It occurred to me that whatever kept George from cutting my lawn the past two weeks probably saved his life. The beekeeper calmly explained that the hive was a mixture of Italian  and African bees, who will attack at the slightest provocation, especially noise. If George had turned on the lawnmower or weed wacker…the outcome could have been deadly.

At 11.00am a message from Daughter In University alerted me that all was not well with the family in England.

“Have you called Dad? You should call Dad.”

I retreated to my office and began frantically calling my husband, brother-in-law and mother-in-law without success. The inability to make contact only heightened my anxiety and fueled the nightmare scenarios already playing in my mind.  Eventually a call from husband confirmed my worst fears. My father-in-law – a good, decent man – had passed away.

I made it through the rest of the day on autopilot. This was not the time to fall apart and grieve. This was the time to remain in control and keep my ship steady.

The beekeeper completed his task and departed with a buzzing box. The crowd dispersed. The housekeeper cooked a meal. I bought groceries. I sent emails, made calls, and broke the sad news to friends and family members, including SN1 and SN2. I made plans. In reality I was keeping busy until I could collapse in bed with the remainder of my broken wine bottle. That time has finally come.

Could things get any worse? Sadly, I believe the answer is yes.

 

Sunday December 29 2013

Calories consumed – It’s Christmas time in Trinidad and Tobago – who and who counting calories?? Please, eh. Steups. Alcohol units – does it really matter? YOLO and all that. Cardiovascular exercise – will definitely do some in 2014.

3.00pm Six weeks have passed. During that time I’ve had a funeral (sad, but oh so wonderfully done), planned and executed a Christmas party (tremendous work but worth it), caught up with family and friends (lovely), and survived Christmas Day (a happy occasion despite raging migraine and crazy parents).

I cannot wait for 2013 to be over. Keeping everybody and everything going is draining. Frankly I am tired of looking after everyone at the expense of myself. I need someone to look after ME. My resolution for 2014 is to say NO more frequently.

Yeah, right. If I was capable of putting myself first I would have done that years ago. But somehow, somewhere at some time in 2014 I need to STOP and reassess my life. Maybe I just need some fun. A vacation would be nice. Alone. Well maybe a few girlfriends could come along for company. Or would a family trip be better? Gaah! There I go again! Perhaps it’s best not to think about it. At least for now. Right now the hubby and offspring are blissfully engaged  (elsewhere), the house is full of food, and most importantly  - there is cold champagne in the fridge.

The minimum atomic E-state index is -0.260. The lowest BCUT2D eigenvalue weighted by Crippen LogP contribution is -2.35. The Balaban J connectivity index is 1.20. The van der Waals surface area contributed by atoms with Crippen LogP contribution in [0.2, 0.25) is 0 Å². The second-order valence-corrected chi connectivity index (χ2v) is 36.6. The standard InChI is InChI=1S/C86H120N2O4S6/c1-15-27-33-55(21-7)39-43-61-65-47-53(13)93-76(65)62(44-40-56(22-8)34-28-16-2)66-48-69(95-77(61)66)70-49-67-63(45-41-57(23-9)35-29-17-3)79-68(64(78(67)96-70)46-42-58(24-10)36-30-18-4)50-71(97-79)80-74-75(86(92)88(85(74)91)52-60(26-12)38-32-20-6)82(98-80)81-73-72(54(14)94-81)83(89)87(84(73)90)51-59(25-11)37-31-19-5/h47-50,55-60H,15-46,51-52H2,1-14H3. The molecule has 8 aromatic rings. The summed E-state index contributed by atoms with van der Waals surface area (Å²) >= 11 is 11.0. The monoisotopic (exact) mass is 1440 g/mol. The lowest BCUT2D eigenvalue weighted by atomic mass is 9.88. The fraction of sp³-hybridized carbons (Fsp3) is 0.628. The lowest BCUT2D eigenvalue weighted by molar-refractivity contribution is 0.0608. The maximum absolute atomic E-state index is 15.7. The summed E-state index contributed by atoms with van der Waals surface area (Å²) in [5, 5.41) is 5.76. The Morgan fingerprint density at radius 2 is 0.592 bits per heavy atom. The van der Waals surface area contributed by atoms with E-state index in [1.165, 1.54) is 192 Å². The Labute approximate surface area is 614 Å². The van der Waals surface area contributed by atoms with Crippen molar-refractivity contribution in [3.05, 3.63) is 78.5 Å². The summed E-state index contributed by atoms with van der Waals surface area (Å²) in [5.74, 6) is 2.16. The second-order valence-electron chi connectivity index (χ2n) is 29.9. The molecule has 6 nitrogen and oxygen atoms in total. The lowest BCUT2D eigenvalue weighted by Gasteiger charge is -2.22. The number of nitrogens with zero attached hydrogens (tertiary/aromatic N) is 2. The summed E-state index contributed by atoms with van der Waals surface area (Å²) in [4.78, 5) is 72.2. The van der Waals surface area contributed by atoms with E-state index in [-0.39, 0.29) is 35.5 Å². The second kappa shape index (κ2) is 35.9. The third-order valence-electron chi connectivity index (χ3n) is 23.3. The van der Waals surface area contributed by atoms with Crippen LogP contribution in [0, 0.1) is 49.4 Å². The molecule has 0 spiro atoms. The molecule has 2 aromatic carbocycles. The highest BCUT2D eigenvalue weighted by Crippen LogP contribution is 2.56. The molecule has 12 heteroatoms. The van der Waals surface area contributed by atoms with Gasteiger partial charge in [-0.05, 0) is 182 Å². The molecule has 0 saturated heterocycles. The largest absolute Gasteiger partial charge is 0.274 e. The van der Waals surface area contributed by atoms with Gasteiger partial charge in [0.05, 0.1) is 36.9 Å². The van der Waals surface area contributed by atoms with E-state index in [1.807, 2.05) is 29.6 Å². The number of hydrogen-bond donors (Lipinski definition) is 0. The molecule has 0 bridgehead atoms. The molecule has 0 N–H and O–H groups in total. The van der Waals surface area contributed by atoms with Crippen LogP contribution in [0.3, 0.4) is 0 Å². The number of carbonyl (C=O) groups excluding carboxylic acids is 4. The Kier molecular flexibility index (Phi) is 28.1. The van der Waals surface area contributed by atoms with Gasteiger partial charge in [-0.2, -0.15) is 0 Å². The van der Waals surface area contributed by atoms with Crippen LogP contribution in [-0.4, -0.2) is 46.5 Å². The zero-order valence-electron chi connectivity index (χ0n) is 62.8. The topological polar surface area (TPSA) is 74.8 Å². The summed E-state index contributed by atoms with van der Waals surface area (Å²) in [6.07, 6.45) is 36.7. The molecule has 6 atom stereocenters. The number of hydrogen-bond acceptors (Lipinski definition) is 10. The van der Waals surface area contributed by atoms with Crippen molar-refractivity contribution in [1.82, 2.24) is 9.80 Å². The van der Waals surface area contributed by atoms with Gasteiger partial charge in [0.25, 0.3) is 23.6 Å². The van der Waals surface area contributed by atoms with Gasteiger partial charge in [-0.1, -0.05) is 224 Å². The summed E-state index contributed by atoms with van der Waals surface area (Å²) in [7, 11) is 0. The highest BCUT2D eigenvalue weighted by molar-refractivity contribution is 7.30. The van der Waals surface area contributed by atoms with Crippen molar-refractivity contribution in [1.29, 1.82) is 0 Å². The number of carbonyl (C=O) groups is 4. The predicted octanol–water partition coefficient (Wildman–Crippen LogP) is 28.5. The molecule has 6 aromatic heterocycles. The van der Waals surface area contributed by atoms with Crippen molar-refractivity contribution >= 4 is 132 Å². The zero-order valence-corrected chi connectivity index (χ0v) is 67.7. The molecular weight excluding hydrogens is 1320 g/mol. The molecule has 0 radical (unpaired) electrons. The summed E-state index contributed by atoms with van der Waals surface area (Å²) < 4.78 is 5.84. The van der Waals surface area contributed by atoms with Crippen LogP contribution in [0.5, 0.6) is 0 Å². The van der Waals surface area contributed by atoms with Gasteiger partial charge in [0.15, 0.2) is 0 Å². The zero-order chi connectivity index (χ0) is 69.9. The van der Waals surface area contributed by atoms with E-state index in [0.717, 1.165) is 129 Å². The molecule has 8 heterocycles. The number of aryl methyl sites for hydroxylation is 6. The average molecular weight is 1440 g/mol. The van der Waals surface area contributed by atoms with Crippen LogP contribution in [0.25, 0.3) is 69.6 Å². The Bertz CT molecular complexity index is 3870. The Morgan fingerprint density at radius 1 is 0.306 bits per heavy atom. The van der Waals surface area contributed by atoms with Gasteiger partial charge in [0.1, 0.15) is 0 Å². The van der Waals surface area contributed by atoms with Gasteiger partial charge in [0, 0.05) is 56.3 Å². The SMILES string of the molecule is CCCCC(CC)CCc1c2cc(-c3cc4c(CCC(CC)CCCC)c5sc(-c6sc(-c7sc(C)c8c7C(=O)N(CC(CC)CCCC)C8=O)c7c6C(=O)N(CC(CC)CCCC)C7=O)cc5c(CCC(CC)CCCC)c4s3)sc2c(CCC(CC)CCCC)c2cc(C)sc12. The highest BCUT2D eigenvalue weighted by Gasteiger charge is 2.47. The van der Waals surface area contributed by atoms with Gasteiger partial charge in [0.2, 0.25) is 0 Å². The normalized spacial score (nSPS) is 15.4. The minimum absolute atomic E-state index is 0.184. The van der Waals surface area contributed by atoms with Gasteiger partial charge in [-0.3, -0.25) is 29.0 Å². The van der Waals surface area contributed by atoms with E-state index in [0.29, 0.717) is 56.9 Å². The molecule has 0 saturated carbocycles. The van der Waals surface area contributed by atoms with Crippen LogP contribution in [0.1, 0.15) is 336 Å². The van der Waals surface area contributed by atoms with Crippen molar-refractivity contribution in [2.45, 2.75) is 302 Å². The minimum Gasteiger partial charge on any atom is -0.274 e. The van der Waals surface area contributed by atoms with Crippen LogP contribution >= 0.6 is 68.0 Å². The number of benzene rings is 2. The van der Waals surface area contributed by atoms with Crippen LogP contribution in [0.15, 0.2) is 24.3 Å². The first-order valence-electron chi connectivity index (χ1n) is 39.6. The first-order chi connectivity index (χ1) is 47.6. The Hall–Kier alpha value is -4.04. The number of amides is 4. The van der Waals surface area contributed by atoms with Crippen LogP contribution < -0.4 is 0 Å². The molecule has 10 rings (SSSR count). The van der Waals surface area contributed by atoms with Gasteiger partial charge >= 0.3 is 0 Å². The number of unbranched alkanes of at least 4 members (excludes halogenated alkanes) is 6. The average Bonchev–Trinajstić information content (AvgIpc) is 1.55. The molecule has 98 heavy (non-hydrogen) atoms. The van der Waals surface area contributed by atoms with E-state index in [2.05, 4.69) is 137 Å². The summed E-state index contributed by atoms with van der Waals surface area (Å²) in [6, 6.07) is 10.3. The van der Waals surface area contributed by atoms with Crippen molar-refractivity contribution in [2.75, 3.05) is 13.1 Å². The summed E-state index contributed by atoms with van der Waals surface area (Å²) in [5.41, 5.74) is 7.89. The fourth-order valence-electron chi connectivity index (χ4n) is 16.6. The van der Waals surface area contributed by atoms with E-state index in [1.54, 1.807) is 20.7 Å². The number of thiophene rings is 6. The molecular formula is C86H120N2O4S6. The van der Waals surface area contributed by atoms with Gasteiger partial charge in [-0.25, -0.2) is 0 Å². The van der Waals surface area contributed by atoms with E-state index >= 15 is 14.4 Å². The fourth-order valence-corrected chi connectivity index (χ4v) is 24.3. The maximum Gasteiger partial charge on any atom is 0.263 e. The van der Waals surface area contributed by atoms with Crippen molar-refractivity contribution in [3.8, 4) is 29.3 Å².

8.00pm Had a teeny glass of champagne to toast the year’s end. OK, maybe two. The point is – God bless bubble therapy! Feeling much more positive and ready to face a new year! I am Mistress of My Domain! Or I’m drunk. Either way – I’m ready for 2014. BRING IT ON.


Wait Till Your Father Gets Home…

A departure from my usual light-hearted fare, but sometimes I just need to speak my mind. Non-Trinis may find my Trinbago Dictionary useful. Be sure to leave your comments after reading! Enjoy.

 

Much has been said about Miley Cyrus’s recent appearance on the MTV Video Music Awards (VMAs) and her new raunchy persona. While watching a clip of the controversial performance on YouTube I remember thinking – “If that were my daughter I would slap her so hard”.

My talented young cousin Battymamzelle wrote a thought-provoking post about the racial implications of Miley’s performance. A perspective which I do not fully share, but interesting nonetheless.

Forget about the twerking. Twerking is nothing new.  Here in the Caribbean we have been wukking up for generations. It irks me however that a sizeable portion of the US population think they invented the move because it’s new to THEM. (Those of you old enough to remember the oohing and ahhing over Bo Derek’s hairstyle in 10 know exactly what I’m talking about).

Questions swirl around my head about Miley’s very public embracement of her sexuality. What does Liam (Hemsworth) think? What does his family think? He and Miley are supposed to be engaged, after all. But more importantly – what do Miley’s parents think?

Publicly, Miley’s parents have expressed nothing but love and support for their daughter. Rightly so. But I want to believe that privately they are gritting their teeth and harsh words have been exchanged.

At twenty years old Miley has the right to do whatever she wants. She is legally an adult. I wonder though – did Miley consider the possible impact her performance would have on her parents, and if so – did it influence the actual presentation at all? Somehow I think not.

The issue here for me is – at what age do we stop being under parental control?

I want to argue that for many of us, particularly people of colour, the answer is never.  There are many things I would never ever consider doing because if my mother found out she would kill me.

Black parents live by the Bill Cosby motto – “I brought you into this world and I can take you out”. I dodged countless pot spoons and slippers as a child.  The scent of disapproval from my mother still strikes fear into my heart. As West Indians we have the added pressure from all the relatives constantly reminding us – “Don’t make the family shame!”